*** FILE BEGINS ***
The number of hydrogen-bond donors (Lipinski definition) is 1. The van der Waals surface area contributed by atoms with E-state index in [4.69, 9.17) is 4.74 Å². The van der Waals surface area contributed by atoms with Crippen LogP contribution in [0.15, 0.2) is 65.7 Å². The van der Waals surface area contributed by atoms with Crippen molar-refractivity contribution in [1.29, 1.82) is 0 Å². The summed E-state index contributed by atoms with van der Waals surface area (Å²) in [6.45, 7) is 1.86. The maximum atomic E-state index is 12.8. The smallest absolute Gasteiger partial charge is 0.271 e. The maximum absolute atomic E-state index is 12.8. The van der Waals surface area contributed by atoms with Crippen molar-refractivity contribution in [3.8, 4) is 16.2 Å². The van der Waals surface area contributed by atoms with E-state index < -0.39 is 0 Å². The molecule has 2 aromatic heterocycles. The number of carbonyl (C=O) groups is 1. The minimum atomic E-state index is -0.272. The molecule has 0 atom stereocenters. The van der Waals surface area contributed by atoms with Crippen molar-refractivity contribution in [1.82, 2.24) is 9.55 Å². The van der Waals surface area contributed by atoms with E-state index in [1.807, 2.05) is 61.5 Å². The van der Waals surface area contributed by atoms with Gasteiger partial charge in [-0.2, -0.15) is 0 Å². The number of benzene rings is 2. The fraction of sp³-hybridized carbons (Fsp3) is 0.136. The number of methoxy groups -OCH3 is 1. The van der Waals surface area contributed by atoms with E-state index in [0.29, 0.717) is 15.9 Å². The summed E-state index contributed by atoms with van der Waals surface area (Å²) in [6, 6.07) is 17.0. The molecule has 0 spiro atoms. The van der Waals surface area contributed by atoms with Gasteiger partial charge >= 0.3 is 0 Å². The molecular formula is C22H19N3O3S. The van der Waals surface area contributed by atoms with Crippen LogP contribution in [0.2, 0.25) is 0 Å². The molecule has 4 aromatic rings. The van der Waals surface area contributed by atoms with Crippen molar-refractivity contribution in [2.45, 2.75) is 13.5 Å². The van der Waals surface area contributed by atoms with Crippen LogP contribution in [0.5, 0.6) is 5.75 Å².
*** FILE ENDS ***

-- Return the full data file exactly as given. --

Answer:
The number of hydrogen-bond donors (Lipinski definition) is 1. The van der Waals surface area contributed by atoms with E-state index in [4.69, 9.17) is 4.74 Å². The van der Waals surface area contributed by atoms with Crippen LogP contribution in [0.15, 0.2) is 65.7 Å². The van der Waals surface area contributed by atoms with Crippen molar-refractivity contribution in [1.29, 1.82) is 0 Å². The summed E-state index contributed by atoms with van der Waals surface area (Å²) in [6.45, 7) is 1.86. The maximum atomic E-state index is 12.8. The smallest absolute Gasteiger partial charge is 0.271 e. The maximum absolute atomic E-state index is 12.8. The van der Waals surface area contributed by atoms with Crippen molar-refractivity contribution in [3.8, 4) is 16.2 Å². The van der Waals surface area contributed by atoms with E-state index < -0.39 is 0 Å². The molecule has 2 aromatic heterocycles. The number of carbonyl (C=O) groups is 1. The minimum atomic E-state index is -0.272. The molecule has 0 atom stereocenters. The van der Waals surface area contributed by atoms with Crippen molar-refractivity contribution in [1.82, 2.24) is 9.55 Å². The van der Waals surface area contributed by atoms with E-state index in [1.807, 2.05) is 61.5 Å². The van der Waals surface area contributed by atoms with Gasteiger partial charge in [-0.2, -0.15) is 0 Å². The number of benzene rings is 2. The fraction of sp³-hybridized carbons (Fsp3) is 0.136. The number of methoxy groups -OCH3 is 1. The van der Waals surface area contributed by atoms with E-state index in [0.29, 0.717) is 15.9 Å². The summed E-state index contributed by atoms with van der Waals surface area (Å²) in [6, 6.07) is 17.0. The molecule has 0 spiro atoms. The van der Waals surface area contributed by atoms with Gasteiger partial charge >= 0.3 is 0 Å². The molecular formula is C22H19N3O3S. The van der Waals surface area contributed by atoms with Crippen LogP contribution in [0.2, 0.25) is 0 Å². The molecule has 4 aromatic rings. The van der Waals surface area contributed by atoms with Crippen molar-refractivity contribution in [2.45, 2.75) is 13.5 Å². The van der Waals surface area contributed by atoms with Crippen LogP contribution in [0.5, 0.6) is 5.75 Å².